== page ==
Archives par mot-clé : Infirmier

DU Recherche Paramédicale en santé _ Angers _ Cession 2021

Ce diplôme d’université, porté par l’université d’Angers, a été élaboré pour permettre à chaque professionnel paramédicaux qui le souhaite de pouvoir acquérir les connaissances minimales requises pour envisager une implication professionnelle dans le domaine de la recherche clinique.

Les objectifs de cette formation sont de fournir aux participants les connaissances théoriques et les habiletés nécessaires à la conduite d’un projet de recherche, du questionnement initial à la rédaction de la trame détaillée d’un protocole de recherche conforme aux attentes des principaux appels d’offre nationaux.

Continuer la lecture de DU Recherche Paramédicale en santé _ Angers _ Cession 2021

Effets d’un programme multimodal sur les conditions de travail des infirmières dans des unités de soins intensifs

JAMA. 2018 Nov 20;320(19):1988-1997. doi: 10.1001/jama.2018.14284.

Effects of a Multimodal Program Including Simulation on Job Strain Among Nurses Working in Intensive Care Units: A Randomized Clinical Trial.

El Khamali R1Mouaci A1Valera S1, et al.

1 Infirmières de l’Assistance Publique-Hôpitaux de Marseille, Hôpital Nord, Réanimation des Détresses Respiratoires et des Infections Sévères, Marseille, France.

L’article

https://www.ncbi.nlm.nih.gov/pubmed/?term=elkhamali

En bref…

Abstract

IMPORTANCE:

Nurses working in an intensive care unit (ICU) are exposed to occupational stressors that can increase the risk of stress reactions, long-term absenteeism, and turnover.

OBJECTIVE:

To evaluate the effects of a program including simulation in reducing work-related stress and work-related outcomes among ICU nurses.

DESIGN, SETTING, AND PARTICIPANTS:

Multicenter randomized clinical trial performed at 8 adult ICUs in France from February 8, 2016, through April 29, 2017. A total of 198 ICU nurses were included and followed up for 1 year until April 30, 2018.

INTERVENTIONS:

The ICU nurses who had at least 6 months of ICU experience were randomized to the intervention group (n = 101) or to the control group (n = 97). The nurses randomized to the intervention group received a 5-day course involving a nursing theory recap and situational role-play using simulated scenarios (based on technical dexterity, clinical approach, decision making, aptitude to teamwork, and task prioritization), which were followed by debriefing sessions on attitude and discussion of practices.

MAIN OUTCOMES AND MEASURES:

The primary outcome was the prevalence of job strain assessed by combining a psychological demand score greater than 21 (score range, 9 [best] to 36 [worst]) with a decision latitude score less than 72 (score range, 24 [worst] to 96 [best]) using the Job Content Questionnaire and evaluated at 6 months. There were 7 secondary outcomes including absenteeism and turnover.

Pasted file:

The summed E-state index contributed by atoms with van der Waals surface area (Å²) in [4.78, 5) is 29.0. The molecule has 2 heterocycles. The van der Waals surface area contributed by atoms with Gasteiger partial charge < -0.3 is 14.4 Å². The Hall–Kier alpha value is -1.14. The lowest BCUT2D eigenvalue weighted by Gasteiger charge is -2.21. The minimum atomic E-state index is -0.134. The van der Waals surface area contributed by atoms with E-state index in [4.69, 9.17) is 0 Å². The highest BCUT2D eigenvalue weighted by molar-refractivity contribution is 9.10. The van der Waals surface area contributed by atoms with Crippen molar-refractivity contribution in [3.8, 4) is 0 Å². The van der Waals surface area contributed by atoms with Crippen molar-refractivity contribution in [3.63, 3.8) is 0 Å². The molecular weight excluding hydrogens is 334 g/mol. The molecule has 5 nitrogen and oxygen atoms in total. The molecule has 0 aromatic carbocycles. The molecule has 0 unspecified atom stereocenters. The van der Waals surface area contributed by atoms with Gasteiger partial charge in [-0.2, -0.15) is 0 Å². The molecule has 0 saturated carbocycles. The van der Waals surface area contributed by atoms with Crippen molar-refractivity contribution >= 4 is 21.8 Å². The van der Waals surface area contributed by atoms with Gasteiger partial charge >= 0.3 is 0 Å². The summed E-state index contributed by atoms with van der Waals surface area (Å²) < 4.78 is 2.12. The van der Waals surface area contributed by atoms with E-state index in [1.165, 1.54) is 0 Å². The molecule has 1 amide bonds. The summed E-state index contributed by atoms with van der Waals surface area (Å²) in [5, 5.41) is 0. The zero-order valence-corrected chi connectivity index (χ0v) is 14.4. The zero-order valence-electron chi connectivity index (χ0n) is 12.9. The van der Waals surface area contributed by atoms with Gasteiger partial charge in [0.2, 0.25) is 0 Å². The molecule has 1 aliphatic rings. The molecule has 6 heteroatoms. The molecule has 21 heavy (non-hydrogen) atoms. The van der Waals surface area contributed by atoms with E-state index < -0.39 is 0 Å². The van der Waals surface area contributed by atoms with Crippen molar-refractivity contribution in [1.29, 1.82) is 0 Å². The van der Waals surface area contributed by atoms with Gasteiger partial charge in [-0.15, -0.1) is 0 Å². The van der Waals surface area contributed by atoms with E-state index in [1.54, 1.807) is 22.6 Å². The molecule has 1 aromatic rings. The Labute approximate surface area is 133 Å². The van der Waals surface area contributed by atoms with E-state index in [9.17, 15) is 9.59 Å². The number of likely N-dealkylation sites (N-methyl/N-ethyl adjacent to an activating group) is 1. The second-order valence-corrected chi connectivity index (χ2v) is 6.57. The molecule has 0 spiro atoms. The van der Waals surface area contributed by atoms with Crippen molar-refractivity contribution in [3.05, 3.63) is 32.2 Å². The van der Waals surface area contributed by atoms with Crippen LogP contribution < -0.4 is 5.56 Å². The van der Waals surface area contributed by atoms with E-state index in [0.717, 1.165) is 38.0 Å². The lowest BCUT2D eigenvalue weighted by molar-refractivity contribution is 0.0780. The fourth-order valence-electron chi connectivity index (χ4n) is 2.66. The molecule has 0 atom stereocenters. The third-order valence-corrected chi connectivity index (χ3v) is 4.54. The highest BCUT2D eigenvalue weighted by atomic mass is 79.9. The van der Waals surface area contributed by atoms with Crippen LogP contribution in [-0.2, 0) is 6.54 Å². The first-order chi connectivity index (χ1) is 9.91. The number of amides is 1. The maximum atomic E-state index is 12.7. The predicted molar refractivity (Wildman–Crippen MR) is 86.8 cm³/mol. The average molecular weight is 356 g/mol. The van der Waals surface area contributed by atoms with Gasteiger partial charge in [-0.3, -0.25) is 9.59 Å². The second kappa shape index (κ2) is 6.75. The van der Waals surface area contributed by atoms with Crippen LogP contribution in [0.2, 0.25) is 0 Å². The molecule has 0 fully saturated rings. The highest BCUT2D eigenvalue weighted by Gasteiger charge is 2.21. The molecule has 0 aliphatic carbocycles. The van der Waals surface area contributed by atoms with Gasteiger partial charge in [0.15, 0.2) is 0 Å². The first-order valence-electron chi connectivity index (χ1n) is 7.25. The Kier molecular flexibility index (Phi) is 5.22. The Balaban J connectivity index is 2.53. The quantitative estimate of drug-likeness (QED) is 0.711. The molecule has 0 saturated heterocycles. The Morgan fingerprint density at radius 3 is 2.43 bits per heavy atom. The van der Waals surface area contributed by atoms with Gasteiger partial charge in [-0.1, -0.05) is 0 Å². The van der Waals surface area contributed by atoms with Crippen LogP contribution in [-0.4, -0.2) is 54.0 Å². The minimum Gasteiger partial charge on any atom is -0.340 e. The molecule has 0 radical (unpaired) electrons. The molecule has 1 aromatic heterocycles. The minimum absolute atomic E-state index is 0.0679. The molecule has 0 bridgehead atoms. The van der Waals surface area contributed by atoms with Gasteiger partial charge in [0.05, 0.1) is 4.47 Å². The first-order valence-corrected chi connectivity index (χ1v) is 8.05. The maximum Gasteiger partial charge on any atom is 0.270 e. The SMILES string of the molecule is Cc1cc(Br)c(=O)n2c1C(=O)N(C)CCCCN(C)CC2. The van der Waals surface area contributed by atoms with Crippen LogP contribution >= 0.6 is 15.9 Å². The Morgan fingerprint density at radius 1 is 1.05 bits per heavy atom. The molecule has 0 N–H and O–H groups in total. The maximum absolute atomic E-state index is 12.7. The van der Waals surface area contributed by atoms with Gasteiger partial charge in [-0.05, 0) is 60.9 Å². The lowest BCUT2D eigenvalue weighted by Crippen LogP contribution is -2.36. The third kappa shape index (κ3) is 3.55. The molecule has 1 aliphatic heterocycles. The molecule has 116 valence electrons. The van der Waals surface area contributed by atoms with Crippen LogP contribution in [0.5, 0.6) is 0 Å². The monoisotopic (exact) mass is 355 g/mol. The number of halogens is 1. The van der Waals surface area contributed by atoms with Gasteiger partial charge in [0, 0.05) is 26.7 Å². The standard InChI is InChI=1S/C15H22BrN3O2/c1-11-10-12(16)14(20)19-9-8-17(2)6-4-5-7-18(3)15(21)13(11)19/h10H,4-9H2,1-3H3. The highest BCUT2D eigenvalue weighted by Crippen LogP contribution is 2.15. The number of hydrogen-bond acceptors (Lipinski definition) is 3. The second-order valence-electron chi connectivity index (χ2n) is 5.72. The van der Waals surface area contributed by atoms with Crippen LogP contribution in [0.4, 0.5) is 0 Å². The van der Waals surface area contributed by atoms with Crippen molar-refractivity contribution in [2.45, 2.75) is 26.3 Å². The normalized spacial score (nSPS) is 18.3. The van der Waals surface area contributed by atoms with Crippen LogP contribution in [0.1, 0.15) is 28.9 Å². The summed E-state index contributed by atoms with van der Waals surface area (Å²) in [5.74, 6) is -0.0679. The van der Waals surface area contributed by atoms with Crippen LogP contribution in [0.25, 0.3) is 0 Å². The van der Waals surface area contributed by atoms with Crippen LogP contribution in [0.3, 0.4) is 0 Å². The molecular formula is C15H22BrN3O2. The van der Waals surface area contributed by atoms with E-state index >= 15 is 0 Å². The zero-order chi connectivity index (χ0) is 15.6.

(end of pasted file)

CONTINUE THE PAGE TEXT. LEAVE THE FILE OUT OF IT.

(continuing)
RESULTS:

Among 198 ICU nurses who were randomized (95 aged ≤30 years [48%] and 115 women [58%]), 182 (92%) completed the trial for the primary outcome. The trial was stopped for efficacy at the scheduled interim analysis after enrollment of 198 participants. The prevalence of job strain at 6 months was lower in the intervention group than in the control group (13% vs 67%, respectively; between-group difference, 54% [95% CI, 40%-64%]; P < .001). Absenteeism during the 6-month follow-up period was 1% in the intervention group compared with 8% in the control group (between-group difference, 7% [95% CI, 1%-15%]; P = .03). Four nurses (4%) from the intervention group left the ICU during the 6-month follow-up period compared with 12 nurses (12%) from the control group (between-group difference, 8% [95% CI, 0%-17%]; P = .04).

CONCLUSIONS AND RELEVANCE:

Among ICU nurses, an intervention that included education, role-play, and debriefing resulted in a lower prevalence of job strain at 6 months compared with nurses who did not undergo this program. Further research is needed to understand which components of the program may have contributed to this result and to evaluate whether this program is cost-effective.

TRIAL REGISTRATION:

ClinicalTrials.gov Identifier: NCT02672072.

Dressings and securements for the prevention of peripheral intravenous catheter failure in adults (SAVE): a pragmatic, randomised controlled, superiority trial

THE LANCET  VOLUME 392, ISSUE 10145P419-430, AUGUST 04, 2018

Dressings and securements for the prevention of peripheral intravenous catheter failure in adults (SAVE): a pragmatic, randomised controlled, superiority trial

Prof Claire M Rickard, Nicole Marsh, Prof Joan Webster, Naomi Runnegar, Emily Larsen,  Matthew R McGrail

Published:July 26, 2018
Summary
Background